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RIP   July 1989 (pg. 35-39)

DANZIG Tales From The Darkside
By John Sutherland

   The music is heavy, ethereal, commanding and, best of all,
timeless. What the band Danzig, and
even more specifically, Glenn Danzig, offer on their successful
self-titled album could easily be a
statement from the '60s or '70s. The fact that it arrived at the
end of 1988 and is carrying on well
into 1989 is purely an identifying mark on the calendar.
   With a cult following generated from both the Misfits and
Samhain - both hearty staples in a
different setting - Glenn Danzig now more comfortable doing what
he feels is undeniably his
calling. In many ways he creates a mysterious persona. Glenn's
lyrics are short profound lines that
he works hard vocally, and they offer plenty to discern. His
conversational tone is very similar to
his lyrical style unless it happens that you tap into a nerve or
mention a subject he is particularly
focused on.
   The assignment this time was to find out what Glenn Danzig is
all about, to get inside his head
as much as possible. Without a psychologist's couch, and talking
over AT&T lines to a hotel room
in Detriot, we had to make do.
   Mr. Danzig was surprisingly cooperative during this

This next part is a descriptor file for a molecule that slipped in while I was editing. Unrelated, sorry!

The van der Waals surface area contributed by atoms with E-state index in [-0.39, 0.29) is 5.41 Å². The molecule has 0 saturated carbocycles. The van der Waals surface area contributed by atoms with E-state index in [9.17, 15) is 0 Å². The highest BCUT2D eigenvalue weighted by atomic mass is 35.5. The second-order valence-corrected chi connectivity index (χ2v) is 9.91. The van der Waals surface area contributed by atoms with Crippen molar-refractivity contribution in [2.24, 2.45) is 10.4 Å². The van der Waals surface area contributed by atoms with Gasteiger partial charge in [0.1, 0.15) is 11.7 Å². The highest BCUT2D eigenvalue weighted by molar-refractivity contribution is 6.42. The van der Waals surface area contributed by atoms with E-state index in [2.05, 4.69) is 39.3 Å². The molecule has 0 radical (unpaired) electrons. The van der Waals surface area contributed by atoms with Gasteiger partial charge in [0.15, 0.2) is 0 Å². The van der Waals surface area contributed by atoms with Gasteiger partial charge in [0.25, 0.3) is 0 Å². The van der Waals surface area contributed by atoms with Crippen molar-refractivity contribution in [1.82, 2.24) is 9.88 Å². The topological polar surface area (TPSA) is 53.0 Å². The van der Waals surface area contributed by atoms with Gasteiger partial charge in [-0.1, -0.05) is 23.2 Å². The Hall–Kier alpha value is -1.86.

conversation, responding usually with a
quick, short answer and often leading the discussion into areas
that at first seem inconceivable. A
lot has been made of the band's Metallica connection, and Glenn
handled that one first. "I
remember being at a CMJ convention a few years ago, and a friend
of mine told me that a couple
of guys wanted to meet me. It was right after Metallica had
toured with Venom, before Ride the
Lightning came out. James and Cliff came by to talk. Now I get
together with the guys whenever
they are in town. Kirk writes me letters once in a while."
   The connection goes a little farther than that, as many
magazines have captured James Hetfield
wearing Samhain or Misfits T-shirts in performance. Ever since
Metallica covered "Last
Caress/Green Hell" on their Garage Days EP, even more attention
has been focused on Glenn
Danzig - hardly a curse as more and more bands try to break out
in an already crowded
marketplace. "I like the way James writes," Glenn admitted. "His
lyrics aren't about stupid stuff.
He never writes shit like, 'I wanna rock and roll all night and
party every day.'" When confronted
with the statement that the music by Danzig and Metallica could
hardly be more different, Glenn's
response was filled with a little chuckle. "That's funny, James
thinks our stuff is the same." When
told that Metallica had been playing "Mother" in soundcheck on
their tour, he answered by saying,
"That's cool." It was also too great a temptation to relay a
quote attributed to Kirk Hammett,
during the Monsters of Rock tour last year. According to Kirk,
Metallica had reservations about
covering the Danzig songs from the EP live, thinking that the
audience might not be into it. When
"Last Caress/Green Hell" went down killer day after day, it
forced James to blurt out as he walked
off stage, "Damn, I wish I wrote that song!" to laughs from the
other Metallimen.
   With most of the compliments and clever stories out of the
way, it was time to dig at the Danzig
persona. To many, his musical tone and lyrical style seem very
dark and brooding "Not at all," he
said "I don't see the stories I tell or the themes I sing about